KUALA LUMPUR, May 18 — Malaysian Prime Minister Tun Dr Mahathir Mohamad’s government is considering investigating former leader Datuk Seri Najib Razak for abuse of power, as it intensifies efforts to seek evidence on wrongdoing at scandal-plagued state fund 1MDB just days after taking office.
The Malaysian Anti-Corruption Commission laid out in recent days a comprehensive list detailing the potential scope of investigations into 1MDB, according to people who have seen the document. Examples of potential abuse of power by Najib that the agency identified include witness suppression and the blocking of a central bank criminal case.
Najib had indicated at the outset that he was “prepared and willing to extend his fullest cooperation to the relevant authorities,” his lawyer Harpal Singh Grewal said in a statement yesterday in response to a raid on his client’s home. A spokesman for Najib referred Bloomberg News to this statement when asked for comment. A spokesperson for the anti-graft agency couldn’t immediately comment when reached today.
The move to lay out the scope of a renewed probe underscores how fast Mahathir’s government is moving to revive an investigation into 1MDB, which was set up in 2009 under Najib’s watch to support local infrastructure projects. Since the 92-year old defeated Najib’s government in a shock election victory last week, he has barred his former protege from leaving the country; and police have searched Najib’s home and seized documents from his former office this week.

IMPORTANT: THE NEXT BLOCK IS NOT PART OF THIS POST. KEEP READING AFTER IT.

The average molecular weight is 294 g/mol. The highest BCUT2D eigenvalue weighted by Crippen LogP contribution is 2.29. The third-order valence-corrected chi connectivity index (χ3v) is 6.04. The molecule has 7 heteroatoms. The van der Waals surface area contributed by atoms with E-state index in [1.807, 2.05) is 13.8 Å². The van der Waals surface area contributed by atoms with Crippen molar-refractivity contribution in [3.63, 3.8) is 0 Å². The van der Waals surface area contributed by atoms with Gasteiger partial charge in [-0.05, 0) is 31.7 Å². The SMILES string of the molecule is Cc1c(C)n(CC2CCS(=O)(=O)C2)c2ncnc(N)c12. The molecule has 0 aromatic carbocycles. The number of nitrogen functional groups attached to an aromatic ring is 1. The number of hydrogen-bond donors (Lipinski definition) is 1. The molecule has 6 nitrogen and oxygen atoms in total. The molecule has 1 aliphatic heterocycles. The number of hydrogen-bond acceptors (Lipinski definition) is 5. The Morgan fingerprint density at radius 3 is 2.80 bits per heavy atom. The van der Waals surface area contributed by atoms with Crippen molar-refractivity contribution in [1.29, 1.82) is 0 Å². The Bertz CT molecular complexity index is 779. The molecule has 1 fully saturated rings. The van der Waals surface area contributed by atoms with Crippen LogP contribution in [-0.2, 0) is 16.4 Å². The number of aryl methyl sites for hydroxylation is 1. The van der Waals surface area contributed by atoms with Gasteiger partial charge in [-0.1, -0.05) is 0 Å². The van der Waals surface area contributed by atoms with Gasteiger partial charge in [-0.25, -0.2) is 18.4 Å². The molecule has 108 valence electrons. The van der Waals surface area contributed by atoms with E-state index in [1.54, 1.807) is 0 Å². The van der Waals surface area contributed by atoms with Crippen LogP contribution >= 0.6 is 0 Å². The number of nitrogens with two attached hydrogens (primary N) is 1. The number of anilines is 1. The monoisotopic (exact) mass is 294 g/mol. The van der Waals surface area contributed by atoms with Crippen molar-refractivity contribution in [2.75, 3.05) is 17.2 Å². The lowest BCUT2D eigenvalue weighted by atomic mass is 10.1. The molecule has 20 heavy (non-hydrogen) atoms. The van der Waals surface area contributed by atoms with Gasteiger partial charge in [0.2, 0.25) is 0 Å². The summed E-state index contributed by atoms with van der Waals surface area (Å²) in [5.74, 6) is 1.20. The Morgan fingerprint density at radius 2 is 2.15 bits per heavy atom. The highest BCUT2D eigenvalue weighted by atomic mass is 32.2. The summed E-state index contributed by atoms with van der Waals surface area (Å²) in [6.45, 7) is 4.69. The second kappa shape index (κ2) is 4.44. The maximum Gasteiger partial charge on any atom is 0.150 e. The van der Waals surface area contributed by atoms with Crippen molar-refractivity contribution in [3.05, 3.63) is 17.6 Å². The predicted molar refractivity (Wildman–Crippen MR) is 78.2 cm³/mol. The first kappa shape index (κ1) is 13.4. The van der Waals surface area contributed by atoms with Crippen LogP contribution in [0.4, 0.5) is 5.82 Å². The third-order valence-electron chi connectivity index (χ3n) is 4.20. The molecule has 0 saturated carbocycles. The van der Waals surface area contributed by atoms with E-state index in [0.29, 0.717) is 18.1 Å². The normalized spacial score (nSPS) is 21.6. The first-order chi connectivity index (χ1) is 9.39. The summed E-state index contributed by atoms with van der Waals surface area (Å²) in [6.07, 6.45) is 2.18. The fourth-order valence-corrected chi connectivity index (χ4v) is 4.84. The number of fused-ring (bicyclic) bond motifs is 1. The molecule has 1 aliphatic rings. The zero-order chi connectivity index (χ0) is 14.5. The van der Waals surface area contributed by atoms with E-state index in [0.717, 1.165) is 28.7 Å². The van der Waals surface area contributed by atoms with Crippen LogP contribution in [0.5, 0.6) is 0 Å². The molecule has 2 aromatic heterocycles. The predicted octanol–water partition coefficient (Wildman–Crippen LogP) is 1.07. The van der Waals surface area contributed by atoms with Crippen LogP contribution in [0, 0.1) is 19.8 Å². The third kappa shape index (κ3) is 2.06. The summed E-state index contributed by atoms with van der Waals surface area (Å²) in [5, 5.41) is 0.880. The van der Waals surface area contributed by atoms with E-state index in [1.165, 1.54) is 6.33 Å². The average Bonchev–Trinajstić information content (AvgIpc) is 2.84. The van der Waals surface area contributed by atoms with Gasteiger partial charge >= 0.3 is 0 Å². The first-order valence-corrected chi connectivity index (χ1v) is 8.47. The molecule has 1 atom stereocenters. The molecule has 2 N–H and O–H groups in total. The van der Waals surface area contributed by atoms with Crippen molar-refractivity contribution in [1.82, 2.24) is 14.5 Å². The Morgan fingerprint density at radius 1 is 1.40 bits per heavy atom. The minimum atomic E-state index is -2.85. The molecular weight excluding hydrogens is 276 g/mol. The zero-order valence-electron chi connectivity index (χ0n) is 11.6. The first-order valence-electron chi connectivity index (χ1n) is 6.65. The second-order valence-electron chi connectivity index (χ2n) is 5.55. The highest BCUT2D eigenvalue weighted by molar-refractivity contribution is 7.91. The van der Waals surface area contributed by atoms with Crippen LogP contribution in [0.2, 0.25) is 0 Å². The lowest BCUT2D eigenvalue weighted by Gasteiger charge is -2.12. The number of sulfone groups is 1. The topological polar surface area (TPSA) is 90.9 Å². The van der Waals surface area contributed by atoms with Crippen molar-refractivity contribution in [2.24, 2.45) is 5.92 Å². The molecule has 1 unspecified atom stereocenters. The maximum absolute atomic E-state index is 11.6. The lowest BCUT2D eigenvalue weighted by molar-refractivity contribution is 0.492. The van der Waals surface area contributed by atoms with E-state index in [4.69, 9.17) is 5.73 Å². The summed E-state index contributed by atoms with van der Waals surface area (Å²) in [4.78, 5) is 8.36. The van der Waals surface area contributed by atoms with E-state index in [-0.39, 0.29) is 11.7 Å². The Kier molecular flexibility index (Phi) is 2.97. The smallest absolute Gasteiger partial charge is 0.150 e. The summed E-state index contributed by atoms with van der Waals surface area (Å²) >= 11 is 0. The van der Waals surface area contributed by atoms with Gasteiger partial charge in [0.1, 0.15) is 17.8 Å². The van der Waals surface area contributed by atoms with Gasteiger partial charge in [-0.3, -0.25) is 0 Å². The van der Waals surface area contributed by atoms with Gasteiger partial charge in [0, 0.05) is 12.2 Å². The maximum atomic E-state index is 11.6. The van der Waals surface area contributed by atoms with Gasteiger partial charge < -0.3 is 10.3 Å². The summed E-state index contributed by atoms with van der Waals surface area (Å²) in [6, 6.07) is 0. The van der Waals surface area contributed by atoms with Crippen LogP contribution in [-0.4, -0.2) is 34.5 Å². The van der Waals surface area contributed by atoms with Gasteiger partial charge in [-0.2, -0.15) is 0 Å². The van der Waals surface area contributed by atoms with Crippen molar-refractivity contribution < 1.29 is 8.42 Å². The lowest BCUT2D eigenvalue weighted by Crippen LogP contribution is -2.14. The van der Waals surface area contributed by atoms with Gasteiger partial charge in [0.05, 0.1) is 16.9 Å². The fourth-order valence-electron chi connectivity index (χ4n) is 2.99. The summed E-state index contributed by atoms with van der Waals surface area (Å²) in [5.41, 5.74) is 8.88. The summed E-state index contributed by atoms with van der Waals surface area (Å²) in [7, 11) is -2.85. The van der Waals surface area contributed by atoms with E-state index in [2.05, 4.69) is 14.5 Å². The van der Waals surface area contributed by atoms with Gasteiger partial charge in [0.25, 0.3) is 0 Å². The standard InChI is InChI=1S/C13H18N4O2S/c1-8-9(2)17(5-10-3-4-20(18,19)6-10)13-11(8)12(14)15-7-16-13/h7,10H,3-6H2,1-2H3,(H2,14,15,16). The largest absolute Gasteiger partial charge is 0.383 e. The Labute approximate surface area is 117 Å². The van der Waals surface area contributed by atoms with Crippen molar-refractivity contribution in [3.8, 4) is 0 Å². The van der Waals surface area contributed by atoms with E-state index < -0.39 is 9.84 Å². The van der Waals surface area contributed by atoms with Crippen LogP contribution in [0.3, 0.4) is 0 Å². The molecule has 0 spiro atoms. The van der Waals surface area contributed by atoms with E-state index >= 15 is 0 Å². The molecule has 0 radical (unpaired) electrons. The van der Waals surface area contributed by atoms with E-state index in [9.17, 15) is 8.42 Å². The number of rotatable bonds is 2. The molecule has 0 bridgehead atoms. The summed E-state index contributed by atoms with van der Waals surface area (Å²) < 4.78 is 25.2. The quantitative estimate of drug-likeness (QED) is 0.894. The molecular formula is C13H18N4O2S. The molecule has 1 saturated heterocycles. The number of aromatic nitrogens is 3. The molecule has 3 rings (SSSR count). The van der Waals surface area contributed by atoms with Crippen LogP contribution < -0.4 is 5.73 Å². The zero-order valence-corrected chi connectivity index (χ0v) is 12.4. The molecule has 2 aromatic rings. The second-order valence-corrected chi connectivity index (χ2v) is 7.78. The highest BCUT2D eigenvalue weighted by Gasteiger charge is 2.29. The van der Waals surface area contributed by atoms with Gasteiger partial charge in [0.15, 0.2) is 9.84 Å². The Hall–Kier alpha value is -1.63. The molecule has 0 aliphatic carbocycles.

Mahathir said Wednesday he will seek to recover funds diverted from 1MDB by reaching out to authorities in Switzerland, the US, Singapore and other jurisdictions. A parliamentary committee in 2016 identified at least US$4.2 billion (RM16.7 billion) in irregular transactions by the fund.
Mahathir, who was Najib’s long-term ally and who is back in power after a prior stint as premier from 1981 to 2003, accused him on the campaign trail of being a “thief” over alleged graft at 1MDB. Najib has denied any wrongdoing and was cleared by the attorney general at the time, while the fund has repeatedly denied any misconduct.
The 1MDB scandal spawned global probes as investigators tracked a money trail stretching from Switzerland to Singapore and the US Department of Justice alleges that US$3.5 billion from the fund went missing. — Bloomberg